Even though learning to waltz had been a lifelong dream for Sarah Cauley, she cancelled just one day before her first lesson. She was unable to open her hand enough for someone to hold it, and was afraid no one would want to try.
“The words ‘graceful’ and ‘cerebral palsy’ are two words that are not typically used in the same sentence,” explained Sarah, an individual with spastic cerebral palsy.
Watch Sarah dance today and you would describe her as graceful. Not only has Sarah become a competitive ballroom dancer, she is helping CU Anschutz researchers explore how cerebral palsy impacts health and mobility in adults.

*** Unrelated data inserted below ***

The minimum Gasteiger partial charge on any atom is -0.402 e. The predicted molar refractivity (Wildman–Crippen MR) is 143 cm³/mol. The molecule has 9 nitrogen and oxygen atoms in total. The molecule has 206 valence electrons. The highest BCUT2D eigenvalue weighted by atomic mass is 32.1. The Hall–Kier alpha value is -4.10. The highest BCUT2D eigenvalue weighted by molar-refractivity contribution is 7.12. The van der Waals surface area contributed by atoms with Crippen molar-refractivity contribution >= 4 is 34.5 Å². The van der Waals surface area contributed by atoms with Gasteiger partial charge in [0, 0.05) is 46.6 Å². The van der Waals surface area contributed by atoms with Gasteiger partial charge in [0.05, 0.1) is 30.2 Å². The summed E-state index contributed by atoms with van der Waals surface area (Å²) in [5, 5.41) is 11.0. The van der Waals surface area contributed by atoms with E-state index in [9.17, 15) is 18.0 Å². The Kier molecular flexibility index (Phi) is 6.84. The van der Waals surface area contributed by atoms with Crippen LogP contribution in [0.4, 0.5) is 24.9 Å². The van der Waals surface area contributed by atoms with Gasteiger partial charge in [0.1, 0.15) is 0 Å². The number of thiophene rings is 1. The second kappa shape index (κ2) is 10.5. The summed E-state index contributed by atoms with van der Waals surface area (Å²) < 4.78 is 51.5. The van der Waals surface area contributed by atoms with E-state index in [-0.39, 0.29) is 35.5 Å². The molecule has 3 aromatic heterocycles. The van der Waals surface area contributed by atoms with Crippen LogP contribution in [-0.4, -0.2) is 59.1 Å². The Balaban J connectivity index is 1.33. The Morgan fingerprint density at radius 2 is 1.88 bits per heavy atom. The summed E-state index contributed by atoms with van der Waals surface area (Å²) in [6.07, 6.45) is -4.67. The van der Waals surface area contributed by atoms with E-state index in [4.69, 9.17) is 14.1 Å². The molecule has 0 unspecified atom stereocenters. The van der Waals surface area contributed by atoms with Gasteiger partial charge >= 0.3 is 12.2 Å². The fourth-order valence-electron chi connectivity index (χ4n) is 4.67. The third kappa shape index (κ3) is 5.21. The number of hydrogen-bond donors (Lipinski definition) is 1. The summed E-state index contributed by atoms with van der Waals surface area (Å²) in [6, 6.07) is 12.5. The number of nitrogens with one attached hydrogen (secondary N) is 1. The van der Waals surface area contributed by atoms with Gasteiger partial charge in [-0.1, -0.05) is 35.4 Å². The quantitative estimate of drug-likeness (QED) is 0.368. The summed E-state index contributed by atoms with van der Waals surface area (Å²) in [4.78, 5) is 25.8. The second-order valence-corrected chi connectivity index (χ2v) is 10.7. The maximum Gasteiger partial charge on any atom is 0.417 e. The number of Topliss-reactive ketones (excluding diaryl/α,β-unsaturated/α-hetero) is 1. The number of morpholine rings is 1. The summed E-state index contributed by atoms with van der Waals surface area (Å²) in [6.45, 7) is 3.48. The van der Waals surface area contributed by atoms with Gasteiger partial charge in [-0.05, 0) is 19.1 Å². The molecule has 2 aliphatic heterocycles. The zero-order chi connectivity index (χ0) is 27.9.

AURORA - Jillian August is walking 20-percent faster than she did 10 years ago.
That is a huge accomplishment for a 24-year-old with cerebral palsy.
"Even though cerebral palsy is a pediatric onset condition, it's a life long disability," Dr. James Carollo, Ph.D. said. "We need to be vigilant in being able to understand how cerebral palsy affects you over your life span."
Dr. Carollo has worked with Jillian since she was a little girl. She was born with spastic diplegic cerebral palsy, an injury to a developing brain that effects gross motor skills and movement.